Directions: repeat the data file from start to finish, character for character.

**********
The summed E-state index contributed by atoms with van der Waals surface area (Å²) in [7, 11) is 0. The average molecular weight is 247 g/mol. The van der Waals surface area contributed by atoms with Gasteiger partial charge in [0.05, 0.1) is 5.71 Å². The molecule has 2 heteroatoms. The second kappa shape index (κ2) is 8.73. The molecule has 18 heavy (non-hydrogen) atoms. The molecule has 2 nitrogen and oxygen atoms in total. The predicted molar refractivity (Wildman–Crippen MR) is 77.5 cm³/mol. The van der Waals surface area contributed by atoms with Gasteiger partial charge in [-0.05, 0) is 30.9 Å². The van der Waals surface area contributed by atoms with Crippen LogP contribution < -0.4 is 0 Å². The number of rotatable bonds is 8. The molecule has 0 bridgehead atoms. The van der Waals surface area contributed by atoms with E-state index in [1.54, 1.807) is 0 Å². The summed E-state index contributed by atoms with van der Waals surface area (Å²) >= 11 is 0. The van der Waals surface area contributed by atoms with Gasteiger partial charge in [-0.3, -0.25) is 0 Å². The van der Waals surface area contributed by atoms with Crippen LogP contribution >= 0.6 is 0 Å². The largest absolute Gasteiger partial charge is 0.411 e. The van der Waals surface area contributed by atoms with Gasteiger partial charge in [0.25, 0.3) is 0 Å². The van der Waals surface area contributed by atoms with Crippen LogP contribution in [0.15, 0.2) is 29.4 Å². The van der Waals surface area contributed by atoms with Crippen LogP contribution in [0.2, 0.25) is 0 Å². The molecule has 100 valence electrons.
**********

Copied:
The summed E-state index contributed by atoms with van der Waals surface area (Å²) in [7, 11) is 0. The average molecular weight is 247 g/mol. The van der Waals surface area contributed by atoms with Gasteiger partial charge in [0.05, 0.1) is 5.71 Å². The molecule has 2 heteroatoms. The second kappa shape index (κ2) is 8.73. The molecule has 18 heavy (non-hydrogen) atoms. The molecule has 2 nitrogen and oxygen atoms in total. The predicted molar refractivity (Wildman–Crippen MR) is 77.5 cm³/mol. The van der Waals surface area contributed by atoms with Gasteiger partial charge in [-0.05, 0) is 30.9 Å². The van der Waals surface area contributed by atoms with Crippen LogP contribution < -0.4 is 0 Å². The number of rotatable bonds is 8. The molecule has 0 bridgehead atoms. The van der Waals surface area contributed by atoms with E-state index in [1.54, 1.807) is 0 Å². The summed E-state index contributed by atoms with van der Waals surface area (Å²) >= 11 is 0. The van der Waals surface area contributed by atoms with Gasteiger partial charge in [-0.3, -0.25) is 0 Å². The van der Waals surface area contributed by atoms with Crippen LogP contribution >= 0.6 is 0 Å². The largest absolute Gasteiger partial charge is 0.411 e. The van der Waals surface area contributed by atoms with Gasteiger partial charge in [0.25, 0.3) is 0 Å². The van der Waals surface area contributed by atoms with Crippen LogP contribution in [0.15, 0.2) is 29.4 Å². The van der Waals surface area contributed by atoms with Crippen LogP contribution in [0.2, 0.25) is 0 Å². The molecule has 100 valence electrons.